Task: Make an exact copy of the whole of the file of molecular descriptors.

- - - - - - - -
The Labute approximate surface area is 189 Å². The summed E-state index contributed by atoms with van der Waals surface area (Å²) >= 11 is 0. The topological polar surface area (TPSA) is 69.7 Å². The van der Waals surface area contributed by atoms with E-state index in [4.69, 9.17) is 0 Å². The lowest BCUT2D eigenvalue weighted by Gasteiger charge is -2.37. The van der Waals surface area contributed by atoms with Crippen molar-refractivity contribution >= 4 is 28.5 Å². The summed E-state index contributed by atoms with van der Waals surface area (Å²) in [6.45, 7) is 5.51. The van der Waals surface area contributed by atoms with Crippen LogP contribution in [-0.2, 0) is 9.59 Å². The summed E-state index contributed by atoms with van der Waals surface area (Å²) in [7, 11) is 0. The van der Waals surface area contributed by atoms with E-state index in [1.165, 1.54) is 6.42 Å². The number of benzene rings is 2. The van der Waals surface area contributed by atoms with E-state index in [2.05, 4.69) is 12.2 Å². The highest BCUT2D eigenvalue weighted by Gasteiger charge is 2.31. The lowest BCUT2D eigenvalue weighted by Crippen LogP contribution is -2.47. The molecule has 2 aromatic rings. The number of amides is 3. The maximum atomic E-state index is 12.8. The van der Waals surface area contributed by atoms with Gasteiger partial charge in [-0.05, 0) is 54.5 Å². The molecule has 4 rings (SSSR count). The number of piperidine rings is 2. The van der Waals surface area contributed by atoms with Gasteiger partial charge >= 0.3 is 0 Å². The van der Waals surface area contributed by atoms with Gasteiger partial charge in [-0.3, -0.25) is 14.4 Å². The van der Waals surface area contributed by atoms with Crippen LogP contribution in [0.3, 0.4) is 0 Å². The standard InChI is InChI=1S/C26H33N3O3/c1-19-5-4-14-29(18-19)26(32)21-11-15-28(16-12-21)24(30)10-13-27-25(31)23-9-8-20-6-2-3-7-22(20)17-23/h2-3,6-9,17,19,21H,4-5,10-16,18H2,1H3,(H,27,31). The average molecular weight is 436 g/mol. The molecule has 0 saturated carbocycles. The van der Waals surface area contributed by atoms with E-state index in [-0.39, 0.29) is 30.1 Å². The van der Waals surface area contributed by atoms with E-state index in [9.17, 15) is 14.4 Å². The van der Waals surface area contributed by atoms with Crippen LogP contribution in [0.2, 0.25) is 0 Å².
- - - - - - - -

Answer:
The Labute approximate surface area is 189 Å². The summed E-state index contributed by atoms with van der Waals surface area (Å²) >= 11 is 0. The topological polar surface area (TPSA) is 69.7 Å². The van der Waals surface area contributed by atoms with E-state index in [4.69, 9.17) is 0 Å². The lowest BCUT2D eigenvalue weighted by Gasteiger charge is -2.37. The van der Waals surface area contributed by atoms with Crippen molar-refractivity contribution >= 4 is 28.5 Å². The summed E-state index contributed by atoms with van der Waals surface area (Å²) in [6.45, 7) is 5.51. The van der Waals surface area contributed by atoms with Crippen LogP contribution in [-0.2, 0) is 9.59 Å². The summed E-state index contributed by atoms with van der Waals surface area (Å²) in [7, 11) is 0. The van der Waals surface area contributed by atoms with E-state index in [1.165, 1.54) is 6.42 Å². The number of benzene rings is 2. The van der Waals surface area contributed by atoms with E-state index in [2.05, 4.69) is 12.2 Å². The highest BCUT2D eigenvalue weighted by Gasteiger charge is 2.31. The lowest BCUT2D eigenvalue weighted by Crippen LogP contribution is -2.47. The molecule has 2 aromatic rings. The number of amides is 3. The maximum atomic E-state index is 12.8. The van der Waals surface area contributed by atoms with Gasteiger partial charge in [-0.05, 0) is 54.5 Å². The molecule has 4 rings (SSSR count). The number of piperidine rings is 2. The van der Waals surface area contributed by atoms with Gasteiger partial charge >= 0.3 is 0 Å². The van der Waals surface area contributed by atoms with Gasteiger partial charge in [-0.3, -0.25) is 14.4 Å². The van der Waals surface area contributed by atoms with Crippen LogP contribution in [0.3, 0.4) is 0 Å². The standard InChI is InChI=1S/C26H33N3O3/c1-19-5-4-14-29(18-19)26(32)21-11-15-28(16-12-21)24(30)10-13-27-25(31)23-9-8-20-6-2-3-7-22(20)17-23/h2-3,6-9,17,19,21H,4-5,10-16,18H2,1H3,(H,27,31). The average molecular weight is 436 g/mol. The molecule has 0 saturated carbocycles. The van der Waals surface area contributed by atoms with E-state index in [-0.39, 0.29) is 30.1 Å². The van der Waals surface area contributed by atoms with E-state index in [9.17, 15) is 14.4 Å². The van der Waals surface area contributed by atoms with Crippen LogP contribution in [0.2, 0.25) is 0 Å².